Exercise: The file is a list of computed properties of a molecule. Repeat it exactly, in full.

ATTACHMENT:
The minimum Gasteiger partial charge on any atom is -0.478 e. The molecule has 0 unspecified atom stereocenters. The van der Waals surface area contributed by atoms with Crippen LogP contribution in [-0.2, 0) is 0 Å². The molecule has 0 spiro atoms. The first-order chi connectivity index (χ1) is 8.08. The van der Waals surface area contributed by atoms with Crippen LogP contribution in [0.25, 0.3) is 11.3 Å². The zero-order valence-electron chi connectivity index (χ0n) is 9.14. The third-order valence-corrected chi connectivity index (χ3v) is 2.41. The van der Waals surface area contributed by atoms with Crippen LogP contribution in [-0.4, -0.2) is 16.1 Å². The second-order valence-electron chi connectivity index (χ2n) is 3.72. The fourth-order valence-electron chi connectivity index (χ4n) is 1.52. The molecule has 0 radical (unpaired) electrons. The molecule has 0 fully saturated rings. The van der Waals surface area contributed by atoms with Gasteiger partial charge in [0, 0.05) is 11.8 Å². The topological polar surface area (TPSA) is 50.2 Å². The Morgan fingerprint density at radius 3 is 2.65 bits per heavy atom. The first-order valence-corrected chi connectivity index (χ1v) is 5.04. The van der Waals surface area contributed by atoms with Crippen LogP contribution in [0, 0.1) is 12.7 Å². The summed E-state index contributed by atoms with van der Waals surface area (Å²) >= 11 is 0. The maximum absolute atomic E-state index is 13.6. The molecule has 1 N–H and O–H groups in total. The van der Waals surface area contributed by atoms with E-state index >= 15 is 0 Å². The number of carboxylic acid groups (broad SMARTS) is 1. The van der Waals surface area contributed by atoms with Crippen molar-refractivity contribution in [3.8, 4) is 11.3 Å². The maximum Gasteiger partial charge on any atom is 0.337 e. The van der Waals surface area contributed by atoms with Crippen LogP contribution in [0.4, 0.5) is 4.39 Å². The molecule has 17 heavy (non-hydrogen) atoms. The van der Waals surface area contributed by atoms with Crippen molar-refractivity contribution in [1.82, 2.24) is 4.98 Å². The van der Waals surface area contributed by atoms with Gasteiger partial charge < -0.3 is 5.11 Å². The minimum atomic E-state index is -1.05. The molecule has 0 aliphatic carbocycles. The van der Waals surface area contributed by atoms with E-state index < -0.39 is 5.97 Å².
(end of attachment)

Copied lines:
The minimum Gasteiger partial charge on any atom is -0.478 e. The molecule has 0 unspecified atom stereocenters. The van der Waals surface area contributed by atoms with Crippen LogP contribution in [-0.2, 0) is 0 Å². The molecule has 0 spiro atoms. The first-order chi connectivity index (χ1) is 8.08. The van der Waals surface area contributed by atoms with Crippen LogP contribution in [0.25, 0.3) is 11.3 Å². The zero-order valence-electron chi connectivity index (χ0n) is 9.14. The third-order valence-corrected chi connectivity index (χ3v) is 2.41. The van der Waals surface area contributed by atoms with Crippen LogP contribution in [-0.4, -0.2) is 16.1 Å². The second-order valence-electron chi connectivity index (χ2n) is 3.72. The fourth-order valence-electron chi connectivity index (χ4n) is 1.52. The molecule has 0 radical (unpaired) electrons. The molecule has 0 fully saturated rings. The van der Waals surface area contributed by atoms with Gasteiger partial charge in [0, 0.05) is 11.8 Å². The topological polar surface area (TPSA) is 50.2 Å². The Morgan fingerprint density at radius 3 is 2.65 bits per heavy atom. The first-order valence-corrected chi connectivity index (χ1v) is 5.04. The van der Waals surface area contributed by atoms with Crippen LogP contribution in [0, 0.1) is 12.7 Å². The summed E-state index contributed by atoms with van der Waals surface area (Å²) >= 11 is 0. The maximum absolute atomic E-state index is 13.6. The molecule has 1 N–H and O–H groups in total. The van der Waals surface area contributed by atoms with E-state index >= 15 is 0 Å². The number of carboxylic acid groups (broad SMARTS) is 1. The van der Waals surface area contributed by atoms with Crippen molar-refractivity contribution in [3.8, 4) is 11.3 Å². The maximum Gasteiger partial charge on any atom is 0.337 e. The van der Waals surface area contributed by atoms with Crippen LogP contribution in [0.4, 0.5) is 4.39 Å². The molecule has 17 heavy (non-hydrogen) atoms. The van der Waals surface area contributed by atoms with Crippen molar-refractivity contribution in [1.82, 2.24) is 4.98 Å². The van der Waals surface area contributed by atoms with Gasteiger partial charge < -0.3 is 5.11 Å². The minimum atomic E-state index is -1.05. The molecule has 0 aliphatic carbocycles. The van der Waals surface area contributed by atoms with E-state index < -0.39 is 5.97 Å².